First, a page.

Signs of the times

Councillor Hobbs hadn’t much support for her proposal to lower the residential speed limit to 40 kmh. In fact, her only supporter was Councillor Holmes. Where were these other councillors who moan about excessive speedy traffic? At the Mayor’s summit, my seatmate was Councillor Deans who gave a great spiel about the futility of wider roads, too-fast-traffic, etc. But not apparently for a 40 kmh limit. Councillor Cherneschenko?

The Civic Hospital neighborhood is organizing to get streets in their neighborhood signed for 40 kmh. Personally, I think they should shoot for 30 kmh. Then add some features to the road that make it advisable and prudent for motorists to actually obey the speed limit. Ottawa’s traffic engineers design residential streets like freeways, with “forgiveness” for excess speed built right in.

Oh, that’s forgiveness for the motorists. Not the hapless pedestrian run over because the sidewalk doubles as a “run off zone” for motorists.

Amongst the items on our discussion was producing official-looking but private speed limit signs that we could mount on lawns and move from street to street. Another idea was to guerilla-stencil the street with our own speed limit.

Communities are organizing to fight for safer limits. Here are some signs of the times.

And for residents of Dalhousie, the DCA Transportation Committee is organizing a pedestrian meeting in early June. The Guest Speaker has the evidence that local ward residents are more at risk from motorists than residents in other wards. More news soon.

And hopefully, more signs of the times.

3 thoughts on “Signs of the times

  1. Real looking, fake signs are a bad idea. People will start ignoring both the real and the fake signs.
    In terms of changing the speed limit, I think lowering the limit on surface streets will only cause more road rage. To me road rage is just as deadly as driving drunk.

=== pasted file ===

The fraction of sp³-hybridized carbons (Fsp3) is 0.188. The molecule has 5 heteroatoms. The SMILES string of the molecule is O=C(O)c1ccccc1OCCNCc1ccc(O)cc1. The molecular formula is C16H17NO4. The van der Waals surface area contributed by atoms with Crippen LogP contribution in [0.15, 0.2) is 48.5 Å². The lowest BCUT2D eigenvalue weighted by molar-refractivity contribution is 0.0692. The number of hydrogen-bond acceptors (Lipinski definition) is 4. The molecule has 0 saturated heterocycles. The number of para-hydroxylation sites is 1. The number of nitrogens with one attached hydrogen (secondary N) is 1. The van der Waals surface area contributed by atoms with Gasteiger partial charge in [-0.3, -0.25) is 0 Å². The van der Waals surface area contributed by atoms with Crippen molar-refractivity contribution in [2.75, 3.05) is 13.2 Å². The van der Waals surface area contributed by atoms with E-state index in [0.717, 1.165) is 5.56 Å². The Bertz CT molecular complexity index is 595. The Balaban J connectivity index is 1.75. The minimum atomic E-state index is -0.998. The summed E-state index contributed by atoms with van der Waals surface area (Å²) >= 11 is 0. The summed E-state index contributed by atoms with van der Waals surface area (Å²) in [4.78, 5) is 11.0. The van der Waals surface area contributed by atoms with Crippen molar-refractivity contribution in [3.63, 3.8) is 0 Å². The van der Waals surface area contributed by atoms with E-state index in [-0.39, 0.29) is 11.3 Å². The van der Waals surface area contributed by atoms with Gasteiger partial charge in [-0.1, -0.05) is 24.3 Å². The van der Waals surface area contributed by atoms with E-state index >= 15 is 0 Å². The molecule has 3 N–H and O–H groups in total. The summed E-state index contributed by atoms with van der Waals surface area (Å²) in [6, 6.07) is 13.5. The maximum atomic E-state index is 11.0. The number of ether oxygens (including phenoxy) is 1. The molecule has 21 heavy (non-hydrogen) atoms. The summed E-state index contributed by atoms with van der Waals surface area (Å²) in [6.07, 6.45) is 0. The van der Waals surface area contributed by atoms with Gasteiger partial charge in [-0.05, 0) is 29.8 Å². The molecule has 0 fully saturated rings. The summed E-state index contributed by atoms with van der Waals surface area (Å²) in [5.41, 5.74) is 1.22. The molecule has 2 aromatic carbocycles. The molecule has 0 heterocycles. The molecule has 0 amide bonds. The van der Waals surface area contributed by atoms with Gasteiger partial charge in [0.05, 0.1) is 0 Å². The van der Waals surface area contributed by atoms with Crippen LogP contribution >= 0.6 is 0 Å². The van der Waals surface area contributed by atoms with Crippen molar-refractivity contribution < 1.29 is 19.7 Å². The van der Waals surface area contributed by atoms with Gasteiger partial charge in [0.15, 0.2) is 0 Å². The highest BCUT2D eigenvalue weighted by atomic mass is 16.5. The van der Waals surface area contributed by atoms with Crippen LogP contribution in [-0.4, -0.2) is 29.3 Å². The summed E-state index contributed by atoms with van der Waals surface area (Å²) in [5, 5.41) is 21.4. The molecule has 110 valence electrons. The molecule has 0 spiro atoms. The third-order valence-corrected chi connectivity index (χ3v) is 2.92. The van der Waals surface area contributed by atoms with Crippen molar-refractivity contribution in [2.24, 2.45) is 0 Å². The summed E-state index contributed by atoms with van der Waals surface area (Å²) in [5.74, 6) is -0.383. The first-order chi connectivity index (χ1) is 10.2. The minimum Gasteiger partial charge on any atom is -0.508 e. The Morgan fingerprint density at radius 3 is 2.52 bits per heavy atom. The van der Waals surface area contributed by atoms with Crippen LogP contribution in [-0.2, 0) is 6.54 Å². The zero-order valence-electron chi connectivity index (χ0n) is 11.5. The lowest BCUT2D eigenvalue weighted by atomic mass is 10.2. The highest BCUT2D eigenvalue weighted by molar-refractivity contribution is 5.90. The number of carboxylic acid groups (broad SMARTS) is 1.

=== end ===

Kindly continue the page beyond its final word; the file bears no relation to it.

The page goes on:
The real solution here is to propose a dual change, where the speed limit on divided highways in increased substantially, and the limits on surface routes in the city are reduced.
    I know from experience driving the Trans-Canada through Ontario that most drivers are content to drive safely and rationally for the 90% of the road that is single lane, knowing that every half hour the road would have a passing lane where drivers who are falling asleep can put their foot down a bit.
    I think the same would happen in the city. Drivers could get their need for speed on the highways on the weekends, and then be generally more calm when commuting during the week.

  2. As an irregular driver through Dalhousie ward I have no idea what the actual speed limit is. I follow the regular flow of the traffic and if there is nobody to take my cue from, I go the speed which seems safe. If you want to slow down traffic with some sort of guerrilla action, instead of making fake speed limit signs, make things look more complicated and dangerous than it actually is.

    Put an orange traffic cone in the middle of the street as if it is marking a pothole.

    Use children’s coloured chalk to make patterns in the middle of the road.

    Park cars along the road that are a couple of feet from the curb with one on either side of the street. That would slow people down to a crawl.

    Place some lumps of mud on the street, like where there is construction traffic coming onto the road. Those can be pretty effective adhoc speed bumps, but there doesn’t have to actually be bumps since people will slow down just in case there are bumps or rocks.